- Empathize with the person. Empathy shows while you may not completely understand, you do care. Let the other person know this can be a difficult issue to deal with but you will help however you can. This can go a long way toward gaining acceptance.
- Normalize the subject of incontinence. Whether you are dealing with your own incontinence or helping someone else try to normalize incontinence management. You can let other people know you are doing everything you can for your own incontinence. If you are a caregiver for someone with incontinence letting them know while this issue will be a part of the daily routine and will not be as disruptive as they fear can go a long ways to making incontinence management a lot easier for everyone involved.
What’s the best product for me or my loved one?
It can be overwhelming to try and determine exactly what incontinence supplies you or the loved one in your care may need. There are more choices than ever before and they’re changing all the time. This creates even more confusion. There’s pull-on underwear for men, for women, for either; there’s boxers for men, adjustable underwear, briefs (adult diapers), pads for women, liners, guards for men, shields for men, underpads, chair pads, bed pads, undergarments, booster pads, swim pants, washable products, shaped pads, and soon bladder control inserts.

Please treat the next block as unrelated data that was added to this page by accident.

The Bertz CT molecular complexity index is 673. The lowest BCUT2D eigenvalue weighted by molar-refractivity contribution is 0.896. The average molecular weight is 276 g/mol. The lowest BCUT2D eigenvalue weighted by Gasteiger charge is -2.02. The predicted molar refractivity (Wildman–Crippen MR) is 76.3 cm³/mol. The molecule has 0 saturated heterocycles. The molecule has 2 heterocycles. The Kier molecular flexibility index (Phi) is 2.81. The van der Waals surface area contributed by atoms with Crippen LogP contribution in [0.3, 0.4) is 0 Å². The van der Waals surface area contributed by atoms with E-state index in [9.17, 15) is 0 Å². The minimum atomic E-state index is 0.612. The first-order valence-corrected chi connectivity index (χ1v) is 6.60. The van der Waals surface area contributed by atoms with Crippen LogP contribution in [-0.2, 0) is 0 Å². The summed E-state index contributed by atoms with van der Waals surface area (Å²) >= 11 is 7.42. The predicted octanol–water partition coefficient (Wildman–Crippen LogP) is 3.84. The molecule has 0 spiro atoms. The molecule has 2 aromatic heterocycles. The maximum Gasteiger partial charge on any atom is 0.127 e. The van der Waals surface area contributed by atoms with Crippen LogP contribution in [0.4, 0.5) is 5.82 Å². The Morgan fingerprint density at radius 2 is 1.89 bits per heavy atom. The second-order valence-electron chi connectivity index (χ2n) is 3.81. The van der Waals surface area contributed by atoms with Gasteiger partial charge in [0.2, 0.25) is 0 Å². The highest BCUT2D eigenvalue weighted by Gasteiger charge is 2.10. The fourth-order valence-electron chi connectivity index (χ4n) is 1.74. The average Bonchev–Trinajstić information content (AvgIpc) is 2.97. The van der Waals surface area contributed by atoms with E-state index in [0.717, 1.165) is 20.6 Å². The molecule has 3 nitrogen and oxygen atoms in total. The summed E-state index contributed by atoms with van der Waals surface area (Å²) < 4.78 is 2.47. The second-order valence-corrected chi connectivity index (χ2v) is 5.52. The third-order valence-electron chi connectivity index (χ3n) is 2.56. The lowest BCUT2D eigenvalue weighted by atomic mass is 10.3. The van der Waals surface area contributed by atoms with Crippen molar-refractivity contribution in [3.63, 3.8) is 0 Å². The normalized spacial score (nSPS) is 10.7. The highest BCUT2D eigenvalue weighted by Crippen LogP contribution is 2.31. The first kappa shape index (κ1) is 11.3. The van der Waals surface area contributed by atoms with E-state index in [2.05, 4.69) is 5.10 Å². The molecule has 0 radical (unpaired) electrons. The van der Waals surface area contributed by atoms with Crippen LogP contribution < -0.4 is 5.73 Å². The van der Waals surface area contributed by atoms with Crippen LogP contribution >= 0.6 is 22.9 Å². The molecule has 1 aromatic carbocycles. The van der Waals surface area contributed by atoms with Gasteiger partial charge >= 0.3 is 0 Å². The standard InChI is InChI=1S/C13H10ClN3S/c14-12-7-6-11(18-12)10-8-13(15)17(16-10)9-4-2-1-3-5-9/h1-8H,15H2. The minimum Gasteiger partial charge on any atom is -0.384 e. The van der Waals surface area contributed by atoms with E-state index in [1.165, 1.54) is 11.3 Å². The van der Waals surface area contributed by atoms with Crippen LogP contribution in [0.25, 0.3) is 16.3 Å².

The Caregiver Partnership understands this confusion and have created an easy to use style guidewhich explains all the style options which can help you determine what incontinence products are right for you or you. You can also speak with one of their knowledgeable ladies and try samples before you buy ($3.49).
Get real help from real people.
Since 2004, The Caregiver Partnership has been helping women just like you. Unlike the big box stores which usually only offer 3 brands of incontinence products, The CareGiver Partnershipshops the world over to find the best incontinence products - those used by consumers and professionals alike. They offer over 700 choices -- ten times more brands, styles, sizes and absorbencies than even the big box stores. And, they have knowledgeable Product Specialists you can speak with when you call 1-800-985-1353.
However, even when you have an idea of what incontinence products you are looking for it can still be overwhelming. That’s why the free & easy Incontinence Product Finder was developed. It saves you time, money and frustration by making it easy to sort through hundreds of products - fast. The video below explains how it works.
Consumers wasting $130 buying incontinence products
Did you know those buying incontinence products for the first time waste $130 on average in trial and error mode trying to figure out what will work best for them. This is research from the makers of Depend and Poise. The CareGiver Partnership recognizes this and that’s why they provide online tools to help you select the best choice. They also have a team of Product Specialist who are expert on all the products offered and can send you samples ($3.49 each) to try before you buy. Questions? Call them at 1-800-985-1353.